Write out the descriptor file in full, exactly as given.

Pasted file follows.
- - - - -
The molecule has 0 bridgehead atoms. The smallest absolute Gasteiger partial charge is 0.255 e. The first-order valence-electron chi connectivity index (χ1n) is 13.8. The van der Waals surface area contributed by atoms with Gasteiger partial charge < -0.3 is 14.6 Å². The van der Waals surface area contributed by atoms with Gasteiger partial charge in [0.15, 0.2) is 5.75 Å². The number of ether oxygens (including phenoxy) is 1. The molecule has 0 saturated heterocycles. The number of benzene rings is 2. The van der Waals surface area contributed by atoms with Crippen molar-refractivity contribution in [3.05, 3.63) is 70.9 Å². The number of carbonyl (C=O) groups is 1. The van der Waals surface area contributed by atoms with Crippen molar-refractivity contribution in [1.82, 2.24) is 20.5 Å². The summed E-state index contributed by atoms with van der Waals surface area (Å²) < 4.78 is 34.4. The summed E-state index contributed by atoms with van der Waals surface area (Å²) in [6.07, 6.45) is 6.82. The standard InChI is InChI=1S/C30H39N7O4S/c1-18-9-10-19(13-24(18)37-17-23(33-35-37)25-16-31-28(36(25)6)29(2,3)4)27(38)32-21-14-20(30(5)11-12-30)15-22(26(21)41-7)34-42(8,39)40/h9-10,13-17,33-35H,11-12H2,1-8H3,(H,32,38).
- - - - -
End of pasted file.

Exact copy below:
The molecule has 0 bridgehead atoms. The smallest absolute Gasteiger partial charge is 0.255 e. The first-order valence-electron chi connectivity index (χ1n) is 13.8. The van der Waals surface area contributed by atoms with Gasteiger partial charge < -0.3 is 14.6 Å². The van der Waals surface area contributed by atoms with Gasteiger partial charge in [0.15, 0.2) is 5.75 Å². The number of ether oxygens (including phenoxy) is 1. The molecule has 0 saturated heterocycles. The number of benzene rings is 2. The van der Waals surface area contributed by atoms with Crippen molar-refractivity contribution in [3.05, 3.63) is 70.9 Å². The number of carbonyl (C=O) groups is 1. The van der Waals surface area contributed by atoms with Crippen molar-refractivity contribution in [1.82, 2.24) is 20.5 Å². The summed E-state index contributed by atoms with van der Waals surface area (Å²) < 4.78 is 34.4. The summed E-state index contributed by atoms with van der Waals surface area (Å²) in [6.07, 6.45) is 6.82. The standard InChI is InChI=1S/C30H39N7O4S/c1-18-9-10-19(13-24(18)37-17-23(33-35-37)25-16-31-28(36(25)6)29(2,3)4)27(38)32-21-14-20(30(5)11-12-30)15-22(26(21)41-7)34-42(8,39)40/h9-10,13-17,33-35H,11-12H2,1-8H3,(H,32,38).